I never knew that all of the long-lived radioactive waste produced by all 440 nuclear power plants around the world could fit into an average sized 7-11. Compare that to the waste produced by other industries, like the electronics industry, which deals in heavy metals which remain toxic forever and for which 75 percent of the millions of tons of waste is left unaccounted for.

I never knew that the official UN/World Health Organization certified death toll from Chernobyl (the worst imaginable nuclear disaster) stands at 56, rather than the million deaths propagated by many anti-nuclear groups. Moreover, there is no evidence that anyone was ever born deformed because of Chernobyl. In fact the scientists are now clear that the worst impacts of the disaster came because of the psychological trauma caused by excessive fear of radiation, not radiation itself.

The environmental campaigners who star in Pandora’s Promise have all spoken out about the need for nuclear in order to provide clean power — and all have come under attack for their views. As director, my position on this issue has been particularly puzzling to many people who know my work, especially as my first-ever film was the Oscar-nominated Radio Bikini, telling the story of how U.S. nuclear bomb tests destroyed the lives of Pacific Islanders and U.S. servicemen.

Actually, I am as committed as I ever was to a world without nuclear weapons. Indeed, advanced nuclear reactors are the only way we know of to dispose of the world’s stockpile of weapons-grade plutonium. We can literally turn swords into ploughshares by recycling these weapons, along with todays stockpile of nuclear waste, into clean, carbon-free electricity.

Most anti-nuclear people I have spoken to have an unshakeable belief that we can solve climate change entirely with renewable power. This is another myth — at the moment wind and solar provide less than 2 percent of global electricity, and to imagine we can scale this up to 100 percent in a couple of decades is science fiction. In no way is this an anti-renewables message, however — I believe that we need all the tools we can get our hands on and all of us in the film are strong proponents of wind and solar power.

Making this film has really shaken my beliefs — but in a good way. I no longer believe that we are necessarily doomed to an unpleasant future where human civilization is threatened by warming and overpopulation. We actually have enough energy to eliminate poverty and provide better lives for the 9.5 billion people who will be alive in 2050.

But I now realise we cannot do this without nuclear power. And I hope that after watching Pandora’s Promise, other people like me who care about the future will be open-minded enough to change their minds like I have done.

I wish we could vote at Sundance!

Tim Wu reviews Pandora’s Promise: If You Care About the Environment, You Should Support Nuclear Power

Tim Wu at Slate has another excellent review of Pandora’s Promise: If You Care About the Environment, You Should Support Nuclear Power. Snippets: 

A good, politically charged documentary often seizes on what the audience already believes and throws fuel on the fire (see, e.g., the work of Michael Moore). A better such documentary tries to convince its audience that what it takes for granted is flat-out wrong. Pandora’s Promise, which premiered at Sundance, does just that. It makes the utterly convincing case that anyone who considers themselves an environmentalist or takes climate change seriously should favor more nuclear power.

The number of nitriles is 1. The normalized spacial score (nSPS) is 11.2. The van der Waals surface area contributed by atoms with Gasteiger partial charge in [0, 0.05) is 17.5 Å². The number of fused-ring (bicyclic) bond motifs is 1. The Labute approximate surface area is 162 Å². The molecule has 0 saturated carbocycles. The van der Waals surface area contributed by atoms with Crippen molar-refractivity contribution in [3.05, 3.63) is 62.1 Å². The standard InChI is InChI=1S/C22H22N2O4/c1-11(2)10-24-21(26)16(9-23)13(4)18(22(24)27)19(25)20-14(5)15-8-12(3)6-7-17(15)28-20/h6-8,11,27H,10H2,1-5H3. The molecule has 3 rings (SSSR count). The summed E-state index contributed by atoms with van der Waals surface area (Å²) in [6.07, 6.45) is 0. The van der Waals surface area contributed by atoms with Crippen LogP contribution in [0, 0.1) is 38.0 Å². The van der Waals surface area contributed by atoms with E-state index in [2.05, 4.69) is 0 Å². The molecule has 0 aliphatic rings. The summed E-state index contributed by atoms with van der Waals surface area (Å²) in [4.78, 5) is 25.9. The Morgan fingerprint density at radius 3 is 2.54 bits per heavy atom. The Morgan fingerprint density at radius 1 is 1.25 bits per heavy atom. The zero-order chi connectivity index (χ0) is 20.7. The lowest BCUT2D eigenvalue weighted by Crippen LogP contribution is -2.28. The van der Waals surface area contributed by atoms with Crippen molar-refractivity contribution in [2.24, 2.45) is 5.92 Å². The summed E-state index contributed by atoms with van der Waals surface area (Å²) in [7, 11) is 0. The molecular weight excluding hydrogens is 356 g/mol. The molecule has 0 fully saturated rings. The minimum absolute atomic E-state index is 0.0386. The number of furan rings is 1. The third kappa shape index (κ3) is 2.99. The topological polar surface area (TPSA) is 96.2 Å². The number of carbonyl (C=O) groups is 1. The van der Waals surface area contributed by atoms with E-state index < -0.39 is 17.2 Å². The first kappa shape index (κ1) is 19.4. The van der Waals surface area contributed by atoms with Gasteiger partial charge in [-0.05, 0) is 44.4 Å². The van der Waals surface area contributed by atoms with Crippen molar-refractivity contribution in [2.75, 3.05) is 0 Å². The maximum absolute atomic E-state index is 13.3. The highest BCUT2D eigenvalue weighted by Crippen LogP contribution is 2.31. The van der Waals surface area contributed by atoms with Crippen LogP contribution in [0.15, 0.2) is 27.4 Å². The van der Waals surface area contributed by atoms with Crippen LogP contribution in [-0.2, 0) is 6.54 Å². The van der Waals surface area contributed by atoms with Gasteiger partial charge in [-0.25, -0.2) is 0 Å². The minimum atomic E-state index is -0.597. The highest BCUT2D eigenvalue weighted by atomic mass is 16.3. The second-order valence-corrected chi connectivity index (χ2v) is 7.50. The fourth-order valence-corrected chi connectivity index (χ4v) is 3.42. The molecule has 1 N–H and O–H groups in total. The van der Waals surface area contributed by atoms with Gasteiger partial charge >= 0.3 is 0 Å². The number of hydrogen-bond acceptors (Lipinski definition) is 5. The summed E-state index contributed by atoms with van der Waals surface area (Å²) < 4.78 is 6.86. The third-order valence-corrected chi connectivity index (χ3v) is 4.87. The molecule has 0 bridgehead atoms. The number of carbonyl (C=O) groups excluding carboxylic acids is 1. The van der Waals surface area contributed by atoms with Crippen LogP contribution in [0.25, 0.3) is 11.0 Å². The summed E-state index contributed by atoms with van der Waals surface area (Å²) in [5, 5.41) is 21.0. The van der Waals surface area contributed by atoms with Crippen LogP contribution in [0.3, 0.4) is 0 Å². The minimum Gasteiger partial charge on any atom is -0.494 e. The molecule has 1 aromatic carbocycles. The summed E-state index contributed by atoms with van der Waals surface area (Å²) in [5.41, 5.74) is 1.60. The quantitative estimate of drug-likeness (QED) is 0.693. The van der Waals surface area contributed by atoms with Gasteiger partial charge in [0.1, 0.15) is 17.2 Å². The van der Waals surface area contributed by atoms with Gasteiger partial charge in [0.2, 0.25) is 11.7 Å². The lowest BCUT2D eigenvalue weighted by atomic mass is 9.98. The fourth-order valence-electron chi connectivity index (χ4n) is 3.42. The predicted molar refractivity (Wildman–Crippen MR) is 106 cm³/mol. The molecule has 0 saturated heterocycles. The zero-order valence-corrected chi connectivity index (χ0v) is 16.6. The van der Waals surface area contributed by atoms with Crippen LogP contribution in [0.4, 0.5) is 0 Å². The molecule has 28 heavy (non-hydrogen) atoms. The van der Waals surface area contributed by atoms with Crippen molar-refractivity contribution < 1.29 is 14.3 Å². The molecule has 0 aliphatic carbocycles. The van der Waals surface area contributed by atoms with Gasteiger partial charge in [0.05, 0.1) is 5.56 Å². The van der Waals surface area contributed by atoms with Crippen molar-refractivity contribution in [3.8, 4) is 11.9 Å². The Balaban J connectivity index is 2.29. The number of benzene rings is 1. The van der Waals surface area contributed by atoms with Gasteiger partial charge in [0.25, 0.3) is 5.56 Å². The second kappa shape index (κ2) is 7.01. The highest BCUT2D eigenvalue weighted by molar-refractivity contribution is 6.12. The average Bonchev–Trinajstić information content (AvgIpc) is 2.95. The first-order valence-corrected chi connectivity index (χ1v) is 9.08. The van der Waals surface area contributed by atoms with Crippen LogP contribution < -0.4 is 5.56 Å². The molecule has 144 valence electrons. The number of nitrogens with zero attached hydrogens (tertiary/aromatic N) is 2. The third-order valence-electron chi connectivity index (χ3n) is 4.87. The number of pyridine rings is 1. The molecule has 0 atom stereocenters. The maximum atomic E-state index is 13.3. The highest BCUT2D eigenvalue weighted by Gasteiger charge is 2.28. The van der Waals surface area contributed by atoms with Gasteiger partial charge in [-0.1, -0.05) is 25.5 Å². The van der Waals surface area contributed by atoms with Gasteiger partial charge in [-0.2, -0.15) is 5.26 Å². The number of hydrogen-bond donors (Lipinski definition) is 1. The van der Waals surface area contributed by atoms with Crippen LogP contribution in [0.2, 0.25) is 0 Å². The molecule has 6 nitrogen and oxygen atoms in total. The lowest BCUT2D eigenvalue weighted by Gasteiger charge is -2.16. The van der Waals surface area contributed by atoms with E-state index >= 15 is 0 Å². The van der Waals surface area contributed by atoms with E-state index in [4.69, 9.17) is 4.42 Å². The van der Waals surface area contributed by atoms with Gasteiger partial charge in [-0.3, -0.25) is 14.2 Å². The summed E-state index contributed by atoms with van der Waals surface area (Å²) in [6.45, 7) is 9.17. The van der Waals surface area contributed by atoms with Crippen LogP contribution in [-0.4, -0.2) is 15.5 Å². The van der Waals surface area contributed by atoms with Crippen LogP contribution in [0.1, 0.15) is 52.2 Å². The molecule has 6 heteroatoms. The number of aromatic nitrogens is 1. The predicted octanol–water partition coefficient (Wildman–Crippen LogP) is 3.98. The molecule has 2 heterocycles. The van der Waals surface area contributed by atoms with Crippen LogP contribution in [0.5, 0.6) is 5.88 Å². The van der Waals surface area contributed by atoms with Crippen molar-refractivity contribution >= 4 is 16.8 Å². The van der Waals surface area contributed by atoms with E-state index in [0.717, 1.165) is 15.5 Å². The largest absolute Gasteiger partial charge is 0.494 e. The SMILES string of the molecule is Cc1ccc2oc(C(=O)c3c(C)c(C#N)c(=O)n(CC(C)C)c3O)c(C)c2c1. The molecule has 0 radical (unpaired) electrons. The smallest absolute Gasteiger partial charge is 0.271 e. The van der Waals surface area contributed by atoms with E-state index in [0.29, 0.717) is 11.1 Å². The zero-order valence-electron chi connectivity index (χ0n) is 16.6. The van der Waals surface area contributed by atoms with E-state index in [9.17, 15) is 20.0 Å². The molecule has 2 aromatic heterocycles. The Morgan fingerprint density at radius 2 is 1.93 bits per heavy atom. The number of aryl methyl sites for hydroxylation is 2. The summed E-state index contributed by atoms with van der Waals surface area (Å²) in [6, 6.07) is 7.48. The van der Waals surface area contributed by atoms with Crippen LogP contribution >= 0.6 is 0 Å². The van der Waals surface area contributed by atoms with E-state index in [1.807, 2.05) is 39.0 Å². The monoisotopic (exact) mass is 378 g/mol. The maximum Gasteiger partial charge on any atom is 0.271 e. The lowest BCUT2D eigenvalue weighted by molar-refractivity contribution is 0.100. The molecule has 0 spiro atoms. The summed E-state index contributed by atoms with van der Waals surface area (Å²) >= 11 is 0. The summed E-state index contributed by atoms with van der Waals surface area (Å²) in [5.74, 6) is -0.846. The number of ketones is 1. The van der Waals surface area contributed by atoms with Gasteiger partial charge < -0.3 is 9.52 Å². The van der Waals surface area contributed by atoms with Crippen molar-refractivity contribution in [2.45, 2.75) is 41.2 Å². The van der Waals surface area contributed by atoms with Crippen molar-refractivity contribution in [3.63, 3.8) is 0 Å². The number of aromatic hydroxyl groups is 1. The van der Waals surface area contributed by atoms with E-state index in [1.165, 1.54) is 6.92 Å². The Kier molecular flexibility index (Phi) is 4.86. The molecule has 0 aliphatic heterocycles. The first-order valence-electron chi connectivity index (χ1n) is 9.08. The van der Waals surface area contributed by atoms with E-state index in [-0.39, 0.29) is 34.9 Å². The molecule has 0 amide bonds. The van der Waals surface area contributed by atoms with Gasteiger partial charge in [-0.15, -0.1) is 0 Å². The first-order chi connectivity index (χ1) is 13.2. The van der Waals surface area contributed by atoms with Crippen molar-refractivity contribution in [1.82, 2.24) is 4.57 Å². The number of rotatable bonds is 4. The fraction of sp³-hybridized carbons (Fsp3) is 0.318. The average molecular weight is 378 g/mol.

In the 1980s, nuclear power, never truly popular, contracted an image problem to rival Lance Armstrong or even Penn State football. Chernobyl and Three Mile Island were so downright terrifying that the public immediately lost its appetite for the stuff. Invisible, cancerous, deadly: Radioactivity hits all of our deepest fears. Hiroshima, Fukushima, Silkwood—the words themselves seem to poison the air.

But our fears may be way out of proportion to the actual risks, Pandora’s Promise says. Truth is, no one has actually died in the United States as a consequence of a nuclear power accident, while coal kills more than 14,000 people a year (mainly through particulate pollution). In terms of worldwide mortality rates, nuclear is scary, but it kills fewer people per watt of power than coal, oil, and even solar. (People fall off rooftops when installing solar panels.) Chernobyl, the worst nuclear accident in history, though it killed many people at the time, has had surprisingly limited long-term effects, according to scientists. Perhaps, like many people, I picture Chernobyl as Hell on earth—but animals and people are actually living there again, and the radiation is at merely background levels.

It’s a question of alternatives. The film centers on a new breed of scientists and environmental activists who were once ardent foes of nuclear power, but now think there is no better option. Greens are all against fossil fuels, but the new breed think that pinning our our hopes entirely on wind and solar actually increases our dependence of such environmentally devastating energy sources. Everyone loves the idea that we could just install more efficient light bulbs and live off windmills and solar panels, but that’s a dangerous fantasy, one that makes us blind to the hard choices we face.


Owen Gleiberman: Inside Movies critic on Pandora’s Promise